The fun of immersing yourself into the water knows no perfect time. You can go for a vigorous swimming session in the morning or take a relaxing and refreshing dip at 3 am – no one is stopping you. But while there’s no such thing as the “best hour” for hitting the pool, you might want to check the temperature of the water you’re plunging into.
With aerobic exercises, such as running and cycling, your body temperature, sweat rate, and hydration levels are affected not only by the intensity of the exercise but also by the air temperature. Neither the ice-cold morning breeze nor the fiery midday air would allow you to enjoy your jog, right? In the same way, swimmers also consider whether or not the water temperature is optimal.
According to a 1993 study published in the “The Journal of Sports Medicine and Physical Fitness”, water temperature directly impacts a swimmer’s performance effort, swimming duration, and of course, health. Learning how the body reacts to different water temperatures can not only help you improve your performance in the water; it can also help you avoid dangerous conditions and save a life.
How swimming in cold water affects you
Unless you’re a polar bear, a penguin, or a hybrid of The White Witch (The Chronicles of Narnia) and Queen Elsa (Frozen), the cold would really bother you.
When you immerse into the chilly water, your blood vessels dilate. This allows warm blood to warm you up and keep your body temperature steady. Your body will eventually close the blood vessels to keep your core body temperature and keep the organs from getting cold. The body cannot restrict blood flow for long so your vessels reopen. When temperatures are too freezing, it increases the risk of cold blood flowing into your organs, leading to hypothermia.
How cold is too cold?
Any temperature below 60 °F without a wetsuit can sure lead to shivering or cold shock. According to the National Center for Cold Water Safety, the degree of the symptoms depends on one’s tolerance to cold temperatures, but it’s suggested to avoid falling below the said temperature. You can also wear protective gears, like thick thermal wetsuits and neoprene swim caps and gloves.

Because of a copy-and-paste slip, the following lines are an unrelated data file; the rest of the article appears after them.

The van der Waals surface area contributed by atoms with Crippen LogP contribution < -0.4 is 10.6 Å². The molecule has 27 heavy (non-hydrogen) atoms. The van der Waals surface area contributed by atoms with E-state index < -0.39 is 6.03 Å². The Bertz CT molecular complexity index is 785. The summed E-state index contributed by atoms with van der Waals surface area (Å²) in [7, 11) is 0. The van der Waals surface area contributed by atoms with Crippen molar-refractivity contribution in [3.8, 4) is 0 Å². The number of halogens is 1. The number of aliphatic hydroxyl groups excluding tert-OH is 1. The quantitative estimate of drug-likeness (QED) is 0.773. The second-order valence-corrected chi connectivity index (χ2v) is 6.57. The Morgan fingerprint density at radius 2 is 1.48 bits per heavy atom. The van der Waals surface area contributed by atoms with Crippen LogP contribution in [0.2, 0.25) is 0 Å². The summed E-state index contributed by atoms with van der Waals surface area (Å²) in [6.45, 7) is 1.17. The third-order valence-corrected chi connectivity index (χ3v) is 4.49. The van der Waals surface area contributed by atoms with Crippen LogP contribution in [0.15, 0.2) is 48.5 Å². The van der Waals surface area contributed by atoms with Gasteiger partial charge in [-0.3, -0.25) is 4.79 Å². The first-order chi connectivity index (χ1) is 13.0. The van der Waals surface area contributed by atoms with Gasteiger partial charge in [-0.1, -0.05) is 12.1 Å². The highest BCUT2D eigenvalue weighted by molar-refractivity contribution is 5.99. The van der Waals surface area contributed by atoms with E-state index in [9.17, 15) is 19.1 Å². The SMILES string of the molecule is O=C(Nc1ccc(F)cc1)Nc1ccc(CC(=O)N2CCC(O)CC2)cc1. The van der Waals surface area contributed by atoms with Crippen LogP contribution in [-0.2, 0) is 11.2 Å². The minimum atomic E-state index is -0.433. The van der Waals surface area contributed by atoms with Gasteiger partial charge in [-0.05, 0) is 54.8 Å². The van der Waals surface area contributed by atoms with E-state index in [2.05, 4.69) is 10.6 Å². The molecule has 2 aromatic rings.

How swimming in warm water affects you
Okay, swimming in ice-cold water isn’t a good idea, what about exercising in warm water? It’s like soaking in a hot tub so it’s beneficial for the body, right? Wrong!
Swimming in excess heat is no different from trekking trails on a hot summer afternoon without an umbrella. Your body is not warming itself up – it’s cooling itself down to regulate body temperature. Such process forces your body to generate more energy and increase exhaustion, quicken dehydration, and raise the sweat rate. Just because you’re in water doesn’t mean you don’t sweat – you do and such profuse sweating can result in electrolyte imbalance which affects muscle mobility.
How warm is too warm?
Temperature over 90 °F can lead to overheating and exhaustion. Just think about swimming laps after laps, which is tiring in itself, and doing the movements in an energy-draining environment. Yes, swimming in warmer waters can be appropriate when supervised such as in aquatic therapies, but the perils of swimming for long periods can outweigh the good.
Cold water vs warm water: which is safer?
Though warm water at about 90 °F can increase your speed and metabolism when swimming, a cooler temperature of 70 °F is proven to be safer for swimming. The body can adjust better to colder temperatures than it does in warmer temperatures. Unlike the latter, swimming in colder water also helps you swim for a longer duration without putting you at risk for heat-induced exhaustion.
Again, safety depends on your tolerance. Shivering is one tell-tale sign that the water may be chilly for you, thus increasing the risk of hypothermia.
What is the optimal water temperature for swimming?
The ideal temperature for swimming varies, depending on your the intensity of the activity. The golden rule is the more high-impact your aerobic activity is, the lower the temperature needs to be.
Competitive Swimming. According to USA Swimming, water temperatures of 82 °F and cooler are suggested for competitive and high-intensity swimmers. As for the air temperature, it should be between 78 and 80 °F.
Open Water Swimming. Unlike indoor swimming, the optimal temperature for open water is being dictated by the weather. Federation Internationale de Natation (FINA) notes that they do cancel their events when the water temperature is higher than 84 °F
Recreational Swimming. For moderate exercise and recreational swimming, 86-88 °F or colder would be fine.
Author Bio: Carmina Natividad is one of the writers for Swimprint, a go-to shop for swimming enthusiasts, specializing in swim caps in the UK. While she’s fascinated in writing articles focused on sport fashion, health, and wellness, she swears to never give up pizza.
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